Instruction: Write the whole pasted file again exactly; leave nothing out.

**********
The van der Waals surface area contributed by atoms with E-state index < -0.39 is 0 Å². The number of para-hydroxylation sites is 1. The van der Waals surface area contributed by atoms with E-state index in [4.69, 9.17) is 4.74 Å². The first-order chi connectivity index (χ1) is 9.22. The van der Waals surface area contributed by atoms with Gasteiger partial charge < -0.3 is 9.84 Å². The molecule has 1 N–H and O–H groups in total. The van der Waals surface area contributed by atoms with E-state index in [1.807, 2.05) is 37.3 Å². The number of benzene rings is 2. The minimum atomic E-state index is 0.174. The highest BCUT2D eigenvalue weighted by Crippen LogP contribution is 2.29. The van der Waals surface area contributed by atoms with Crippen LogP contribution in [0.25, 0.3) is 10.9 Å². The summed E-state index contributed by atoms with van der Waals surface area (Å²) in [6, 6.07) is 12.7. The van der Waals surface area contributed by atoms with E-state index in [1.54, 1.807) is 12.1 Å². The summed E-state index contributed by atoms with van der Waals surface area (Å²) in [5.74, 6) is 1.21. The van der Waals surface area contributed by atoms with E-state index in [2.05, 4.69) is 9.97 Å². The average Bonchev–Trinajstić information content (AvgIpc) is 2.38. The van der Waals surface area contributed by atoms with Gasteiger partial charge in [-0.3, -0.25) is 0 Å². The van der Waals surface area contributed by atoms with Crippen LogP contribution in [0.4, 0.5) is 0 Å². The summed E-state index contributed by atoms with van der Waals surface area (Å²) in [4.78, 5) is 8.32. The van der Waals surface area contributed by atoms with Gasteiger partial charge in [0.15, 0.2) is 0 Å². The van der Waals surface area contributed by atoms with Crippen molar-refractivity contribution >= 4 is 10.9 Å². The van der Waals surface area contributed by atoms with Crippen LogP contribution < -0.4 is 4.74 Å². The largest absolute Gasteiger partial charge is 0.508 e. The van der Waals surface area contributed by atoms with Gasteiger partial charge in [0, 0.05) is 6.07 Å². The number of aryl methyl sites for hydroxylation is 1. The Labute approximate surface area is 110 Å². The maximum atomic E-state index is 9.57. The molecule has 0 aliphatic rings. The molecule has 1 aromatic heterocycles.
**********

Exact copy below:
The van der Waals surface area contributed by atoms with E-state index < -0.39 is 0 Å². The number of para-hydroxylation sites is 1. The van der Waals surface area contributed by atoms with E-state index in [4.69, 9.17) is 4.74 Å². The first-order chi connectivity index (χ1) is 9.22. The van der Waals surface area contributed by atoms with Gasteiger partial charge < -0.3 is 9.84 Å². The molecule has 1 N–H and O–H groups in total. The van der Waals surface area contributed by atoms with E-state index in [1.807, 2.05) is 37.3 Å². The number of benzene rings is 2. The minimum atomic E-state index is 0.174. The highest BCUT2D eigenvalue weighted by Crippen LogP contribution is 2.29. The van der Waals surface area contributed by atoms with Crippen LogP contribution in [0.25, 0.3) is 10.9 Å². The summed E-state index contributed by atoms with van der Waals surface area (Å²) in [6, 6.07) is 12.7. The van der Waals surface area contributed by atoms with E-state index in [1.54, 1.807) is 12.1 Å². The summed E-state index contributed by atoms with van der Waals surface area (Å²) in [5.74, 6) is 1.21. The van der Waals surface area contributed by atoms with E-state index in [2.05, 4.69) is 9.97 Å². The average Bonchev–Trinajstić information content (AvgIpc) is 2.38. The van der Waals surface area contributed by atoms with Gasteiger partial charge in [-0.3, -0.25) is 0 Å². The van der Waals surface area contributed by atoms with Crippen LogP contribution in [0.4, 0.5) is 0 Å². The summed E-state index contributed by atoms with van der Waals surface area (Å²) in [4.78, 5) is 8.32. The van der Waals surface area contributed by atoms with Gasteiger partial charge in [0.15, 0.2) is 0 Å². The van der Waals surface area contributed by atoms with Crippen molar-refractivity contribution >= 4 is 10.9 Å². The van der Waals surface area contributed by atoms with Crippen LogP contribution < -0.4 is 4.74 Å². The largest absolute Gasteiger partial charge is 0.508 e. The van der Waals surface area contributed by atoms with Gasteiger partial charge in [0, 0.05) is 6.07 Å². The number of aryl methyl sites for hydroxylation is 1. The Labute approximate surface area is 110 Å². The maximum atomic E-state index is 9.57. The molecule has 0 aliphatic rings. The molecule has 1 aromatic heterocycles.